Letters to the Editor December 2, 2001
Laine Welch made some grave errors in her recent Nov. 12 article, "Reporter Finds Taxpayers Are Paying For Environmentalists’ Work." Ms. Welch took an unwarranted stab at environmental groups, by claiming that the federal government is funding the plaintiffs of the Steller sea lion litigation. This is incorrect.
Welch correctly stated that both the Sierra Club and Greenpeace do not receive any federal funds. Both of these groups are plaintiffs in the Steller sea lion lawsuit. The third plaintiff, American Oceans Campaign, has not acquired one federal penny since 1997. The simple fact is that none of the plaintiffs is receiving federal money.
More to the point, Greenpeace and the other plaintiffs in the Steller sea lion case are not "government adversaries," as Ms. Welch alleges. Rather, Greenpeace encourages the government to adhere to its own laws, and, in the case of the Steller sea lion, those laws include the National Environmental Protection Act and the Endangered Species Act. If the government does not abide by its own laws, Stellers, the North Pacific ecosystem and Alaskans are denied their basic protections.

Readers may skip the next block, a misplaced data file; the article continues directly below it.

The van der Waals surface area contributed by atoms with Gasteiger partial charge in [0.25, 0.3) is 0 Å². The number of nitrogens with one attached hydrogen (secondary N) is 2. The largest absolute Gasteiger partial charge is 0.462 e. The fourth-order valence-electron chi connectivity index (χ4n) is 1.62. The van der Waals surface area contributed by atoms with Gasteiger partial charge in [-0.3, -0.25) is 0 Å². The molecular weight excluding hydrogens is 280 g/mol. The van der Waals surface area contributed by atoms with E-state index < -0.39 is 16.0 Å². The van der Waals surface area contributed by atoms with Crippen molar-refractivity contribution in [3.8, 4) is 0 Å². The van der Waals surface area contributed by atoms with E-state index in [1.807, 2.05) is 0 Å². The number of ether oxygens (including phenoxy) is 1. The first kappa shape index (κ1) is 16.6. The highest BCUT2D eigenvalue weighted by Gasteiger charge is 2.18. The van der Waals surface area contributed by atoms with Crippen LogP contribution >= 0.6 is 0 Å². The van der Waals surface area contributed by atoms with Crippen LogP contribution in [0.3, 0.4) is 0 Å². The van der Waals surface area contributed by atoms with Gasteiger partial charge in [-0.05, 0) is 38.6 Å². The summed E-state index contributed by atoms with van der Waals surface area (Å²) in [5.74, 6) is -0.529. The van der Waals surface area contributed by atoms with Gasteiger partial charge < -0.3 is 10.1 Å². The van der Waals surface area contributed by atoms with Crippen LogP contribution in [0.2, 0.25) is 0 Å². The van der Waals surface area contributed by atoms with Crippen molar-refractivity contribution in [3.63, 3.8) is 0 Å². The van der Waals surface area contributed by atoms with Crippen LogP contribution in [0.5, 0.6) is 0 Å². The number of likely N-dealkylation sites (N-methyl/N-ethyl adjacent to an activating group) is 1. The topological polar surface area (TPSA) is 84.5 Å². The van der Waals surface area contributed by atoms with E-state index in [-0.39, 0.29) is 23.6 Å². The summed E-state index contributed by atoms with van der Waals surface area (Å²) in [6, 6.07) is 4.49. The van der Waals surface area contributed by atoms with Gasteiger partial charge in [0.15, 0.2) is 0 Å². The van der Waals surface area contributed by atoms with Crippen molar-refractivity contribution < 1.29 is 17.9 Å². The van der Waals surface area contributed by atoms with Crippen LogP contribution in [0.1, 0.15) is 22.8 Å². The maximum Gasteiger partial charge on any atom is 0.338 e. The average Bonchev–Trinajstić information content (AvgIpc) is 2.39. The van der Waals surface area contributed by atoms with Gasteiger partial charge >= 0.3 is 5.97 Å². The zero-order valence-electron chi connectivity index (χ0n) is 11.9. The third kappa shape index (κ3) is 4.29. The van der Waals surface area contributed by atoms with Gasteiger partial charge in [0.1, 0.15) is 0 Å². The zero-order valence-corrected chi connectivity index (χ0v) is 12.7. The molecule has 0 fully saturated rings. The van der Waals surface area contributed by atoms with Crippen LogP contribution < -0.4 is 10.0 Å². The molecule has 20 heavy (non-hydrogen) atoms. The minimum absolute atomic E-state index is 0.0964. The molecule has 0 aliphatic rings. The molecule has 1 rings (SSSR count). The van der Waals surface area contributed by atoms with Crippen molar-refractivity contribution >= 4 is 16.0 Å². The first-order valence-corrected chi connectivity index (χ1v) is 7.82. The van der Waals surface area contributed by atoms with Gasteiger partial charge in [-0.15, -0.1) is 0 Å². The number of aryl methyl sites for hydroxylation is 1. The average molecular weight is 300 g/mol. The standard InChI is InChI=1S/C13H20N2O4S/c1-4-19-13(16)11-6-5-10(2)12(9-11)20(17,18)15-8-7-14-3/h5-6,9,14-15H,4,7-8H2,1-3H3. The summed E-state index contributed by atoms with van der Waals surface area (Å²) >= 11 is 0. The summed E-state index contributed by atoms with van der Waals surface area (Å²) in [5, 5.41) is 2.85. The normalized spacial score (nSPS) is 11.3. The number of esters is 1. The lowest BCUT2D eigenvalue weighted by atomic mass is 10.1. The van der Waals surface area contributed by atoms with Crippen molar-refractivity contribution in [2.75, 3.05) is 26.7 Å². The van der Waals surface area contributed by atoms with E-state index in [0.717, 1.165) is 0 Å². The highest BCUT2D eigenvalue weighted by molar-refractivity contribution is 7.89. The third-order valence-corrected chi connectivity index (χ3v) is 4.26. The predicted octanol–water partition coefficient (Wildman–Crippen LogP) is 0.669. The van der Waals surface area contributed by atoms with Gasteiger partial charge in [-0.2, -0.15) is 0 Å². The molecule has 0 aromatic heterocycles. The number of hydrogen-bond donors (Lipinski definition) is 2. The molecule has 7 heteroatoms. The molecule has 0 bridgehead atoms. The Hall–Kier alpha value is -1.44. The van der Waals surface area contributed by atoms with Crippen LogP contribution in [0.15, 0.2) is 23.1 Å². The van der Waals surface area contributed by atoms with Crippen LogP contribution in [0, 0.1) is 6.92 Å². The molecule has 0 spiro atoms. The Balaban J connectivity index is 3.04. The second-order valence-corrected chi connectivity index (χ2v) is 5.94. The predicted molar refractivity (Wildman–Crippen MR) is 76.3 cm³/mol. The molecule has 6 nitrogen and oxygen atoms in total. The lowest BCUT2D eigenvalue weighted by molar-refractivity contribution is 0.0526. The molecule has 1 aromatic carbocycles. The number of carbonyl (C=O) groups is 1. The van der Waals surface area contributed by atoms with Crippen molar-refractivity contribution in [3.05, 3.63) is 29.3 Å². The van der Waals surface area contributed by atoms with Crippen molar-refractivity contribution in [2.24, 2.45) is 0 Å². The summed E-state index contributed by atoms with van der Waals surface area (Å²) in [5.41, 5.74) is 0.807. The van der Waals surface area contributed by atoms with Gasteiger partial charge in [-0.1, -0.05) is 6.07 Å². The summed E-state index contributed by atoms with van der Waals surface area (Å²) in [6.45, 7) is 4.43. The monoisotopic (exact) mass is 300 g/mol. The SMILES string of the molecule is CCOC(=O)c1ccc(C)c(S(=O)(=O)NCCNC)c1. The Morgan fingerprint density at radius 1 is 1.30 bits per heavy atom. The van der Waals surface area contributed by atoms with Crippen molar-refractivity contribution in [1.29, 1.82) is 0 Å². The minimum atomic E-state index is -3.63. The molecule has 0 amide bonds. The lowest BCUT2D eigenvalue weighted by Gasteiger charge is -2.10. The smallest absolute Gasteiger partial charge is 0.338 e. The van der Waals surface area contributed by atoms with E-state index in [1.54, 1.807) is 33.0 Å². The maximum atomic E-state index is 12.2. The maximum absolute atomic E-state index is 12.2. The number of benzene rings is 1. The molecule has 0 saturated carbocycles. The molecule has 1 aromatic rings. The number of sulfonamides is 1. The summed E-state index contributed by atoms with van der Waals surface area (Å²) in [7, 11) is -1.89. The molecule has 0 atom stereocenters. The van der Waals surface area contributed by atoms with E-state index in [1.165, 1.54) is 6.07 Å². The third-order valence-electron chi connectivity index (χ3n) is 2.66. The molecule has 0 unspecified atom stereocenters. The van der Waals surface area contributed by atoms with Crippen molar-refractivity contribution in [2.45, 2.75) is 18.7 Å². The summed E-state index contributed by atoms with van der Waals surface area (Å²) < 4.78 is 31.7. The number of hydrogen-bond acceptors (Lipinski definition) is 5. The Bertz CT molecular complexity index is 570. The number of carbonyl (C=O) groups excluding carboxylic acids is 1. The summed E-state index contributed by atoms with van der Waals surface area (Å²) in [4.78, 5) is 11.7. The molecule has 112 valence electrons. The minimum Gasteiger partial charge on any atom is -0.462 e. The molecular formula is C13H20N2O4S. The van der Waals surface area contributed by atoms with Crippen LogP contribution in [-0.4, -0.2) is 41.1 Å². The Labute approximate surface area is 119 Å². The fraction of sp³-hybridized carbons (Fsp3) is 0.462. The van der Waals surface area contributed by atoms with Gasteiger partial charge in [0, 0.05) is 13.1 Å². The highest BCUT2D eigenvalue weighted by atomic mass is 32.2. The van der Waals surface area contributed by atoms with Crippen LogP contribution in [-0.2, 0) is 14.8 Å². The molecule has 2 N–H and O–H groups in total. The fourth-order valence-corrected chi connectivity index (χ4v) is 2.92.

Now that you have looked at the funding for environmental groups, the Alaska Journal of Commerce should investigate the millions of taxpayer dollars that go to subsidize the large scale industrialized trawl fleet that is threatening Alaska’s marine ecosystem for short term gains. Taxpayer money also funds the enormous bureaucracy that has proven to mismanage the North Pacific groundfish fishery, which is being compromised under its watch. That is the real story.
Mail subsidy can be eliminated
Let me see if I’ve got this straight.
The U.S. Postal Service is paid $8.98 to not handle a shipment and claims they are losing $10 million monthly in Alaska alone?
Without Bypass Mail, these folks would not be paying USPS any money at all. They would rely on private shippers, who can track their shipments and deliver on time!
Evelyn P. Clark
Coffman Engineers Inc.